Cheating backfires

When I was young, my parents told me to be honest. And they emphasised that this was unconditional, as it would only cause damage – which would turn out the worse for me than for others. But I rejected their advice as nonsense.

Yet I must admit that I wasn’t much of a role model for others. I lacked considerate behaviour: I was a secret smoker, I drank, and I stole things, the latter of which became a real addiction that only found an end, when I was caught shoplifting.

I felt ashamed, having been caught in the act.

Then and now

Looking back, reflecting my memories and sentiments, I feel that my behaviour was disastrous. Not only for those from whom I had stolen, but more so for myself and my own development. I can remember it like it was yesterday. It felt downright horrible to act with great caution, because my covert operations could be discovered at any time.

At home, I could never display my loot openly, risking my parents asking me about its origin. They would recognize new toys I had that were neither bought or given to me by them. Sounds reasonable, doesn’t it?

So, I continued to maintain my fiddle-yard for stolen toys.

But it was even worse: My appreciation for those illegally begotten items was extremely low. I did not deserve them, and I knew it. For me this made a decisive distinction to things I got as a birthday present or that I had worked for.

Looking at this matter as an adult, I think it is even more dramatic. If I get hold of money I do not deserve, because I got it through cheating or I took it from a purse I found on the street, then there is the remorse during the action and on top of that when spending it. If I buy anything from the fraud money, the things I bought will always remind me of the feeling connected with the insincere way of obtaining it.

As a conclusion it is to say, that illegally gaining goods or money will not make you feel enriched. Rather, the quality of your life will suffer from bad feelings.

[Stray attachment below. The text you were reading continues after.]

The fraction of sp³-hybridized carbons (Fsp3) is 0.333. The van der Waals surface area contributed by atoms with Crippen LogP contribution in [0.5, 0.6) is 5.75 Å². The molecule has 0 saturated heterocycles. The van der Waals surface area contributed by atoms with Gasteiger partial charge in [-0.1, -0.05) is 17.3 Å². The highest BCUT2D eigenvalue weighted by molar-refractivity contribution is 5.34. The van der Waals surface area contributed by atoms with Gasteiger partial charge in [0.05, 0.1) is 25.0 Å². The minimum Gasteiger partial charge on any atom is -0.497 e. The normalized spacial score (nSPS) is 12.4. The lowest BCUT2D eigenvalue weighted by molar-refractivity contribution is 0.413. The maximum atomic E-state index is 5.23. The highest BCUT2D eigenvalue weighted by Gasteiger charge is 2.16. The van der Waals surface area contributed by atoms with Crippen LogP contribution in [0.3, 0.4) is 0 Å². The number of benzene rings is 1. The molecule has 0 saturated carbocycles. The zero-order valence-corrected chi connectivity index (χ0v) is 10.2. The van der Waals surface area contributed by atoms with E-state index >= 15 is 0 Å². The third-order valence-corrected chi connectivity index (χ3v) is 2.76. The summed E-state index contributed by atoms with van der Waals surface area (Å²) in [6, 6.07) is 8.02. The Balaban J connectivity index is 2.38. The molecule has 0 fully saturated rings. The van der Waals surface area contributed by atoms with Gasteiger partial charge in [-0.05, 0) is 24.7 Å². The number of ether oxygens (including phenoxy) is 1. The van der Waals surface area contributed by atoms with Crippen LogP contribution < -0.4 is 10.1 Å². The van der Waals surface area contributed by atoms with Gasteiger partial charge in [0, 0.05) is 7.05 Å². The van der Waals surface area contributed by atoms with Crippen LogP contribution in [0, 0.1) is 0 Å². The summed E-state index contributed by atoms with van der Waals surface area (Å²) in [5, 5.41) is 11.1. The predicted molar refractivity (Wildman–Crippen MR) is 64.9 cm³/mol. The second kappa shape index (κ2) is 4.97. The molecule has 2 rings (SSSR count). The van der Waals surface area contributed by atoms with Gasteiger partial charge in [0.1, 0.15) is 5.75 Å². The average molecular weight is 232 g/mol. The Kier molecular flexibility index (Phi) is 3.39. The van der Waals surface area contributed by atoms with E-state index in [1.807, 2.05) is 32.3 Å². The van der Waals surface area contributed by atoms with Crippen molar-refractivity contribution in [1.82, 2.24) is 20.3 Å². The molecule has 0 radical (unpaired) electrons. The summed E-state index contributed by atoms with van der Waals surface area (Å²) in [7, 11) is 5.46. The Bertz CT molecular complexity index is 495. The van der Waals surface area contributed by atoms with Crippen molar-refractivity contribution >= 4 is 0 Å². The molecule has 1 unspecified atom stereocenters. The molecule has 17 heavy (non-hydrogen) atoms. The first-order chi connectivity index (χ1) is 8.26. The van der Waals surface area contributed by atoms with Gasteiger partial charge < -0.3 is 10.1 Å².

There again, if I worked for something, there will be a notion of success in it, it will moreover have a feel of deservedness to it. The more efforts I have to make, the greater the sacrifice for the endeavour, the more precious the reward will become and the more proud I will be.

The journey is the reward

As a rule, having things does not make for value. It is the work that comes before the reward. It is like getting a gold medal for chilling out. There is no deservedness in it.

But when I train hard, fighting and sacrificing myself to win that darn medal, this gold medal will be priceless.

If I earn money by cheating others, I will never appreciate the value of my undeserved income.

At the end of the day, I think that this insight is applicable to a small as well as a large scale. If I am into gaining quick and dirty money, it will always be of lesser value to me.

No matter what others think about, be it regarded as moral or immoral, of ll-gotten goods you cannot feel worthy. Period.

Because the whole thing is lacking true value, there is a danger of the means of acquisition to become addictive. You will have to compensate the dull feeling of undeservedness that lingers, hoping that the reward will yet come. You will do this by acquiring more things in the same illegal way. You are presumably going to increase your income and invest it in status symbols you can show off. But still this dullness persists. Nothing is deserved.

Money alone does not make you happy – I think there’s some truth in it.

It is not ultimately about money. It is about the amount of work someone puts into the things he does in order to reward himself with good things a man feels worthy of. Money only helps to counterweight the value of your work.

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